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Hypnotizability in Psychiatric Disorders
Charcot described a relationship between conversion phenom-ena and hypnotizability. He later incorrectly attributed both phenomena to a pathological process afflicting the central nerv-ous system. Charcot believed that only sick or hysterical people could be hypnotized. Others, including Bernheim, Janet and Breuer, refuted the idea. They attributed the symptoms of con-version to unconscious mechanisms and viewing hypnosis as a tool useful in both the elicitation and removal of such states. Research in hypnosis has lately been directed at understand-ing the relationship between hypnotizability and psychiatric illness.
Some psychiatric disorders are associated with high hyp-notizability scores (Table 72.5).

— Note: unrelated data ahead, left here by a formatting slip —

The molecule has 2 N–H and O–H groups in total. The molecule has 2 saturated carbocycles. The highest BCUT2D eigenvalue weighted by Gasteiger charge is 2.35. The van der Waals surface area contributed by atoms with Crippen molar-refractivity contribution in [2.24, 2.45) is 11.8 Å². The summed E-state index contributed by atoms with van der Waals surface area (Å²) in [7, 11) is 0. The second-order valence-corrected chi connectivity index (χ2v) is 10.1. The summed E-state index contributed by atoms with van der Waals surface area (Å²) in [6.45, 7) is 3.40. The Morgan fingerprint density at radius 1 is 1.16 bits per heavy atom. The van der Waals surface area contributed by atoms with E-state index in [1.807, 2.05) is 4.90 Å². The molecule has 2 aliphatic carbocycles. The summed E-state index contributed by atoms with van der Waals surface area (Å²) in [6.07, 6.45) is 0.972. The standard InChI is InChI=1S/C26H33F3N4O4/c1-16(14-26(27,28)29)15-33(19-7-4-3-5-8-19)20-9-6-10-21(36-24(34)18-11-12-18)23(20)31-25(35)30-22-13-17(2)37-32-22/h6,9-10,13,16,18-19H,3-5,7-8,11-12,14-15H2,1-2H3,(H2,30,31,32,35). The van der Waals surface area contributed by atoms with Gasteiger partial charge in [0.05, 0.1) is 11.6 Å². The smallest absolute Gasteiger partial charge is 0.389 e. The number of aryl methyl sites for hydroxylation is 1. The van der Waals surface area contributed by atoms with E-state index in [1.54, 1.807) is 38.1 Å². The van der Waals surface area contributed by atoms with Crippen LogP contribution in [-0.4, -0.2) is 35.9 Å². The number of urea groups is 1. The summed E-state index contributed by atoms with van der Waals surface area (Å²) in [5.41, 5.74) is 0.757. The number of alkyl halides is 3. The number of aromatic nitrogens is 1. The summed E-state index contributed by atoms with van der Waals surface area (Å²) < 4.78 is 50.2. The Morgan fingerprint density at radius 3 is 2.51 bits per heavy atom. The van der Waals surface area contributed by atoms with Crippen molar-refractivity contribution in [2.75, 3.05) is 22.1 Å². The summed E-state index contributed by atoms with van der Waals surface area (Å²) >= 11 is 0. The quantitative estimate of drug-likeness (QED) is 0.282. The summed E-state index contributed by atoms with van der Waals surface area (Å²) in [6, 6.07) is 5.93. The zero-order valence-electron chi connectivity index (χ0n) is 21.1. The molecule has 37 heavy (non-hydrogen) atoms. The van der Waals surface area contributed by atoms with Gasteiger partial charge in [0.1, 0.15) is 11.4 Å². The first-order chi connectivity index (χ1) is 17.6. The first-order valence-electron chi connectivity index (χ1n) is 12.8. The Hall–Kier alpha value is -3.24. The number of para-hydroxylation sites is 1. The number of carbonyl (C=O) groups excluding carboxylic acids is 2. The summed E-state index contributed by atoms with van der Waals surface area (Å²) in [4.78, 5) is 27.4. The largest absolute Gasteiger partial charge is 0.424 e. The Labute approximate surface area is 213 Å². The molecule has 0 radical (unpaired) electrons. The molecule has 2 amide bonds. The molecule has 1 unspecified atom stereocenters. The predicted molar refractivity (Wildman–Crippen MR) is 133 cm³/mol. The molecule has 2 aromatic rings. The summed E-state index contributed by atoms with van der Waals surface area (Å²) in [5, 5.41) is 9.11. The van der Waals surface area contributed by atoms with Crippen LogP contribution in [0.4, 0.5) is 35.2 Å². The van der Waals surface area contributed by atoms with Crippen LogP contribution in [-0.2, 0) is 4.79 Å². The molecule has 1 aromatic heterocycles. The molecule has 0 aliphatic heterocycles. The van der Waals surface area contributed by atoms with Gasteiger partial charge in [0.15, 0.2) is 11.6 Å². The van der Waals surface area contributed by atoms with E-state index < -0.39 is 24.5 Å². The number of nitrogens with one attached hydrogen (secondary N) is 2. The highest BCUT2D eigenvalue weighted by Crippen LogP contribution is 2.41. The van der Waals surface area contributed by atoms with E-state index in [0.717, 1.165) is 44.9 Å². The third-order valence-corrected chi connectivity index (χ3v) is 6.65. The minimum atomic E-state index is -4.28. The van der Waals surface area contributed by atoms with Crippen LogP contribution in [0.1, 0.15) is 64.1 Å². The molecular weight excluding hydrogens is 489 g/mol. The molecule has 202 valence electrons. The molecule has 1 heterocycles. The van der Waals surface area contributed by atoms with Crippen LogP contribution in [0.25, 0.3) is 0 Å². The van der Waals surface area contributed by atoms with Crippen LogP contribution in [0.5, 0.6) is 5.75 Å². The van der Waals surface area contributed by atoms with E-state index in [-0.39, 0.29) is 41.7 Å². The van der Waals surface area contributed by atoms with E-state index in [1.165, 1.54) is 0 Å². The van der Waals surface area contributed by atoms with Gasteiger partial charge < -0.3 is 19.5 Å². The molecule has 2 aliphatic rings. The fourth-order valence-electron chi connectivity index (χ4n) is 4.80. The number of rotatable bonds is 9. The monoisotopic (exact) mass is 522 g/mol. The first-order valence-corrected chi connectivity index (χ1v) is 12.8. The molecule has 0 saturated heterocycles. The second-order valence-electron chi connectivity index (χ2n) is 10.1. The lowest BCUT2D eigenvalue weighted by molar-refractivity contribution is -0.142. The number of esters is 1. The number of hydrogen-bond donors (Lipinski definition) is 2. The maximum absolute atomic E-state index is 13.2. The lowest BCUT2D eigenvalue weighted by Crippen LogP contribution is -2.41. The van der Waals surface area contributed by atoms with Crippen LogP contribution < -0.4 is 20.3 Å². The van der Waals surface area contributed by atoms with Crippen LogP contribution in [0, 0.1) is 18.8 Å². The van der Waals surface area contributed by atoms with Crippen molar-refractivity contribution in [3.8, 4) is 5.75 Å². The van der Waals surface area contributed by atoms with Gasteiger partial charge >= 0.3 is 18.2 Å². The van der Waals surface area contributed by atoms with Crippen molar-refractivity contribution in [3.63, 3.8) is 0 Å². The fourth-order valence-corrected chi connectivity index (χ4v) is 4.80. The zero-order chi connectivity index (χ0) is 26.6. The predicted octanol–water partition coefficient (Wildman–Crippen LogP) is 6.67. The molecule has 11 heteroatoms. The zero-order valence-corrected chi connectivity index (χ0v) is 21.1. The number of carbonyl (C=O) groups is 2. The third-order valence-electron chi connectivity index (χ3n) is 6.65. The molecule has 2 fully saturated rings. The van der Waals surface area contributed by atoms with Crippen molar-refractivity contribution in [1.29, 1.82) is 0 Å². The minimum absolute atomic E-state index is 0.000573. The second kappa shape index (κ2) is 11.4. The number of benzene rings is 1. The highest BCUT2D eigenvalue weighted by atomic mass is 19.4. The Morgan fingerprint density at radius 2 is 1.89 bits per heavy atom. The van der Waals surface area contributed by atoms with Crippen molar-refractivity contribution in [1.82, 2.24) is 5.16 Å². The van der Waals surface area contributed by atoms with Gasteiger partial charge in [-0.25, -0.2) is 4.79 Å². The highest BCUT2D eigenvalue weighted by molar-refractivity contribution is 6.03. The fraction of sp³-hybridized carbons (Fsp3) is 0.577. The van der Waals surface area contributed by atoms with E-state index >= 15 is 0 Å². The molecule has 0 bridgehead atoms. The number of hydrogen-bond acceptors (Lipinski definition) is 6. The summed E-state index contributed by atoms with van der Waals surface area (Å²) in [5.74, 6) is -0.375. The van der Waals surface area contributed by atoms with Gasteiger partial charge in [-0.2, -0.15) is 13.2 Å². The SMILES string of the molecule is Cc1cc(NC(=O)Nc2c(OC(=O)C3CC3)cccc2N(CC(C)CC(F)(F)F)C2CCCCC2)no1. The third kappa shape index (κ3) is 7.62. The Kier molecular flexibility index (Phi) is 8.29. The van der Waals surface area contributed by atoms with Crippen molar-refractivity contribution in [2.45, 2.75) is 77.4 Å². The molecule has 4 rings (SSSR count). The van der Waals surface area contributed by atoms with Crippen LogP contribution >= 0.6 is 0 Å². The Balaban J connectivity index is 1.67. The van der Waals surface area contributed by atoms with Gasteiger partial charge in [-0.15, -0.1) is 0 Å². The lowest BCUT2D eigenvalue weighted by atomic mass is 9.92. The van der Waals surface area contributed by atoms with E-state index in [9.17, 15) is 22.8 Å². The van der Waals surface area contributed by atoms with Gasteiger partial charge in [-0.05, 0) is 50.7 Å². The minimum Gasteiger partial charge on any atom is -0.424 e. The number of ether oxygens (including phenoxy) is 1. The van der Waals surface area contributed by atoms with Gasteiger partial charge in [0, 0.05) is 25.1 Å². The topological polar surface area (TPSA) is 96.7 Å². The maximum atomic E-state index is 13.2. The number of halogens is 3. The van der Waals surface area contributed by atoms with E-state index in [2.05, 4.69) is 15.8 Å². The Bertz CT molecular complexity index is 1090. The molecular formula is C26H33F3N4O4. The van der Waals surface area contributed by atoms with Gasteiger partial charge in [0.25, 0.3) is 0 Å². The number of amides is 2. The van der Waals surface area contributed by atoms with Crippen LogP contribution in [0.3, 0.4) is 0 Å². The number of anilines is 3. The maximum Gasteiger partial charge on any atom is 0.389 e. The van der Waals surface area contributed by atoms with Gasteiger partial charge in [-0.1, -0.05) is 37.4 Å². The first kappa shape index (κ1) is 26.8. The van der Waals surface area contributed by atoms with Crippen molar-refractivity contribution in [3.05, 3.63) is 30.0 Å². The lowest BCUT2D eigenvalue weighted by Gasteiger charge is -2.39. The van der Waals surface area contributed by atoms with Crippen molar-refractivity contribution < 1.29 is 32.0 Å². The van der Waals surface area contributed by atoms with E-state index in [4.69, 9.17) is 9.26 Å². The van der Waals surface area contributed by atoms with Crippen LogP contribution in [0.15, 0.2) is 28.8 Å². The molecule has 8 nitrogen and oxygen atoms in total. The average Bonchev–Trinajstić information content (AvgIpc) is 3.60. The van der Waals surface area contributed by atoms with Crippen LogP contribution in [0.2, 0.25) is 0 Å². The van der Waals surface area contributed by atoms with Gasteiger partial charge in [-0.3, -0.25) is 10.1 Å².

Several psychiatric syndromes (schizophrenia, general-ized anxiety disorder, and to a lesser extent major affective dis-order) (DSM-IV-TR) have been associated with generally lower hypnotic responsiveness. It may be that the primary illness process impairs the use of a patient’s natural capacity for hyp-notic concentration. Because of this, hypnotizability testing can sometimes be used to clarify diagnoses. As always, the presence or absence of hypnotic capacity should be interpreted within the context of the presentation, medical and psychiatric histories, and genetic background. In the case of an acute psychosis in which there is no familial background, the presentation is later in life than normal, there is a past history of physical or sexual abuse, and the patient has a high hypnotizability score, a diag-nosis of hysterical psychosis or a dissociative disorder should be strongly considered when the possibility of schizophrenia is evaluated (Spiegel and Fink, 1979; Steingard and Frankel, 1985).
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